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Work Life Balance: Walking the Tightrope

Posted Nov 16 2009 10:02pm

With American’s working more than their counterparts in nearly every other developed country in the world, it’s no wonder that work/life balance is such a hot topic! When’s the last time your boss said, ‘It’s 7 o’clock! You’re going to miss your yoga class. Now, get outta here and go work on your chakras!’ Ummm – never?

My point is that, first and foremost, work/life balance is a choice and it’s up to you. No one is going to pry you away from your computer and force you to engage in leisure activities (I feel like I just stumbled upon a lucrative new business idea) – sadly, the ball is entirely in your court. So, are you ready to re-claim your free time? Steal back your sanity from the clutches of The Man? Embark on a journey of self-empowerment? Wooohoooo!

Not to oversimplify a complicated topic, but work/life balance boils down to setting realistic boundaries and sticking to your guns. Here are a few things to think about:

What does it mean to you?
The balance between work and life means something different to everyone. For some, it can be as simple as being able to leave work in time to meet the girls for cocktails once a week. For others, it’s a taller order, like significantly reducing the number of hours you work each week so that you see the light of day every once and a while. If you asked me 2 years ago, I would have said it meant being able to sleep in my own bed every night (not in a street walker sort of way – no offense to street walkers). You need to figure out what it means to you before you can make it happen. You may even be surprised at how little it would take for you to be more satisfied with your work/life balance.

Clearing the path
Armed with this new-found clarity about your needs, it’s time to ask yourself: ‘what’s keeping me from achieving this?’ Your answers may range anywhere from ‘My boss is the Devil on Red Bull’ to ‘My name is (insert name here), and I’m a crazed workaholic.’ How difficult this is depends entirely on your obstacles.

If your obstacles involve your manager, nature of your work, workload, or a combination of these, I would encourage you to think creatively and realistically about how your personal needs as well as your work requirements can be met. Then schedule some time to chat with your manager to express your concerns, and share your thoughts on solutions. I understand that these conversations can be uncomfortable, but I’m sure your manager would prefer to address this now, rather than remaining blissfully ignorant as you rapidly lose your marbles, or worse, quit. In case you haven’t heard, there is a talent crisis in the works – and I’m not referring to the lack of quality TV entertainment (thank you VH1, but the world doesn’t need another ‘Shot at Love with Tila Tequila’). I’m talking about the lack of high-quality talent in our workforce. Assuming that you’re in good standing with your employer, there is an incredibly strong business case for not wanting to lose you, which translates into making reasonable accommodations to keep you satisfied in your job. So chances are you’ve got nothing to lose!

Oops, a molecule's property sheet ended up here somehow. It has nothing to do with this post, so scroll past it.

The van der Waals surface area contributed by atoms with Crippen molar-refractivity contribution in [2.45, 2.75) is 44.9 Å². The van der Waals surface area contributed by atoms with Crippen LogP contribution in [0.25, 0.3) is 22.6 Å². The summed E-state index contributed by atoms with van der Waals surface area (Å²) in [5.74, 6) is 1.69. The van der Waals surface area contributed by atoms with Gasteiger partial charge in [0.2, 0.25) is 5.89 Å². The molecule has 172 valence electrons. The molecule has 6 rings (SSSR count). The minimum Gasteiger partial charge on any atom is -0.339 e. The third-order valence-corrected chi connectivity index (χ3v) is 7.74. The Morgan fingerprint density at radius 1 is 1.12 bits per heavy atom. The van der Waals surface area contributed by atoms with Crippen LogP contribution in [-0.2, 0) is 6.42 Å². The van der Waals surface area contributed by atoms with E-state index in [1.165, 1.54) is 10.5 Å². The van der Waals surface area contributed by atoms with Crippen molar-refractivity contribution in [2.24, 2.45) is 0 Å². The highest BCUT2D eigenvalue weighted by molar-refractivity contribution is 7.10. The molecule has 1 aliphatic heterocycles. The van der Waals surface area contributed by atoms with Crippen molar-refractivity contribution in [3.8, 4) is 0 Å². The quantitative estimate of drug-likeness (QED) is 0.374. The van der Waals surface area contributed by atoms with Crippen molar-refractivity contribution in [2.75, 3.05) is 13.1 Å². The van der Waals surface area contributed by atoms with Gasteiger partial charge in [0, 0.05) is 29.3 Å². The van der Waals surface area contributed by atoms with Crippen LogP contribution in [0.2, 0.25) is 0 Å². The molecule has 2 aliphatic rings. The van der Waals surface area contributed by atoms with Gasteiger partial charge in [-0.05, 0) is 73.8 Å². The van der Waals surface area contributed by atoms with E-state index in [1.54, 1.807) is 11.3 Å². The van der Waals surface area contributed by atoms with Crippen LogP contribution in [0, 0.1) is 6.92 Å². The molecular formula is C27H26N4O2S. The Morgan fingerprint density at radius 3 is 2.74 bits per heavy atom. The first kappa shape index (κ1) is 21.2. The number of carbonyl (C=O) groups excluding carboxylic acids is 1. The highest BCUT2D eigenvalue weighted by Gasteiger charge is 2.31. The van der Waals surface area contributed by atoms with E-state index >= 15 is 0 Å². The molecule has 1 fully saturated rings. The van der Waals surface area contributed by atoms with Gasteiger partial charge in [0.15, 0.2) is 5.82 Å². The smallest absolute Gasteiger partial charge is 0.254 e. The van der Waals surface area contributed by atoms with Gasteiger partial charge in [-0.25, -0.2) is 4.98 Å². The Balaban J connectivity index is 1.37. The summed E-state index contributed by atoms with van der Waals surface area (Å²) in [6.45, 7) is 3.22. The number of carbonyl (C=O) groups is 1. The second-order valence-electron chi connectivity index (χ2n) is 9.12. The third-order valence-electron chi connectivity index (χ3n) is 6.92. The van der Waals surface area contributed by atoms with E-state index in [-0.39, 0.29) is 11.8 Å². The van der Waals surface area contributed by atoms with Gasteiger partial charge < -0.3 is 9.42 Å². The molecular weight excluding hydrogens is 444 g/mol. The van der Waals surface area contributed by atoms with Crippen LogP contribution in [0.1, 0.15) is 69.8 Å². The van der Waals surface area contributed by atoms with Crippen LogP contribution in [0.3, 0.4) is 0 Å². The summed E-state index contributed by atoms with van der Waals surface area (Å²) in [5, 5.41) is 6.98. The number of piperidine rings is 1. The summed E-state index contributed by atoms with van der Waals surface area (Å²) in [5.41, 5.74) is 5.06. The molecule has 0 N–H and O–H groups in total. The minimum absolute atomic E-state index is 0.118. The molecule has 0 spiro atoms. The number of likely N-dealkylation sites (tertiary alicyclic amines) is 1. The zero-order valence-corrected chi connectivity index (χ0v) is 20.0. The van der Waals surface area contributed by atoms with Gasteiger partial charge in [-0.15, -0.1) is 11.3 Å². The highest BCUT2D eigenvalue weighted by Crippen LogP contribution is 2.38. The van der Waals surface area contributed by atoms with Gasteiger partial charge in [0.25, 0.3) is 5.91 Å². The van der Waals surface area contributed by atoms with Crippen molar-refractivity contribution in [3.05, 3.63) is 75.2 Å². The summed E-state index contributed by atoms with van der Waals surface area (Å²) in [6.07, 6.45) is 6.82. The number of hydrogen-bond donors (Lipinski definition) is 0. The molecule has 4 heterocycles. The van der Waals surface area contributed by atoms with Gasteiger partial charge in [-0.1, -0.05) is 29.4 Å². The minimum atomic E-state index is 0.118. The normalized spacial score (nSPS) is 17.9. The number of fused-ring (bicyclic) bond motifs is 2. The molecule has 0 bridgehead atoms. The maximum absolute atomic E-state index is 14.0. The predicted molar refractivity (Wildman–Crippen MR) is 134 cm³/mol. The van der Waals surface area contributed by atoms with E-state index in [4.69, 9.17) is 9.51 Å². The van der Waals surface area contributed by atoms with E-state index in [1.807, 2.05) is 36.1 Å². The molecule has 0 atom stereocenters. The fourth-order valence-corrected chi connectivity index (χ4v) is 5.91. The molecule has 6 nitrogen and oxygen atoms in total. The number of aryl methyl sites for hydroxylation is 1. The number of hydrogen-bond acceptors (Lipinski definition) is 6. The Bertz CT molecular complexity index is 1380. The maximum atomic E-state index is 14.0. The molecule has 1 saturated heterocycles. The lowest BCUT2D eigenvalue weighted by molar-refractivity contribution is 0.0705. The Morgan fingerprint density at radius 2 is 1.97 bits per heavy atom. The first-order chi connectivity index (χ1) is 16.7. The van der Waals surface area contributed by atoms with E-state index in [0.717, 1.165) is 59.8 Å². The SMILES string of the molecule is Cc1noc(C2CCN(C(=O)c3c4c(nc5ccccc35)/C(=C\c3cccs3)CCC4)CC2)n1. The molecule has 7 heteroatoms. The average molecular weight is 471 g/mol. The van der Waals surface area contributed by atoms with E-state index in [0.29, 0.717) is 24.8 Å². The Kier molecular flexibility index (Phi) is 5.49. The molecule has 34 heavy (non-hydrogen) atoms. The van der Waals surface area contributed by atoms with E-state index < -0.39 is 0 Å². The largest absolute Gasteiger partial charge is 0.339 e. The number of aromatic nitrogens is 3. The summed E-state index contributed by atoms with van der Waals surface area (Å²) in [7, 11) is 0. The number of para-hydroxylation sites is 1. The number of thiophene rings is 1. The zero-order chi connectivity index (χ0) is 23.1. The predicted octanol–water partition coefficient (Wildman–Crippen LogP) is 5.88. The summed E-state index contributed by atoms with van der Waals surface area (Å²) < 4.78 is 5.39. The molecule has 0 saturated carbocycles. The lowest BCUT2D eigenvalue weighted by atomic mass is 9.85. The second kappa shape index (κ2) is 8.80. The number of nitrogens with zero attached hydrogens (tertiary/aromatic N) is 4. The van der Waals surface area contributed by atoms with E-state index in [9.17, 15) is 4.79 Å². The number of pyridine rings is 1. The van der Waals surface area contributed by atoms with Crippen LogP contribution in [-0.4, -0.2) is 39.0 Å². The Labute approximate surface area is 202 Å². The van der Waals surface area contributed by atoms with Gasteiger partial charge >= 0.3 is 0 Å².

If, on the other hand, you’re the one standing in the way of maintaining a healthy work/life balance, you face more of a challenge. You need to start creating boundaries for yourself and putting some of your fundamental needs first. Start small: practice saying ‘no’ to requests when you’re feeling overwhelmed, delegate tasks when you can, make plans with friends at a reasonable time after work – and for once, keep them. Once you get comfortable with these steps you’ll be on a roll – you’ll be throwing caution and spreadsheets to the wind in order to take advantage of your free time.

Staying Strong
Once you’ve agreed to measures that will enhance your work/life balance with your manager or yourself, it’s game time! Keeping this commitment is entirely up to you – everyone at work would be more than happy to have you toil away ad nauseum. My suggestion? Find yourself a cheerleader. Ask a friend, colleague, spouse, family member to help keep you honest. Give them permission to give you pep talks when you begin to stray – reminding you that this work/life balance stuff is important! Not only that, but you can be a real grouch when you’re stressed out all the time because of work (they told me to say that).

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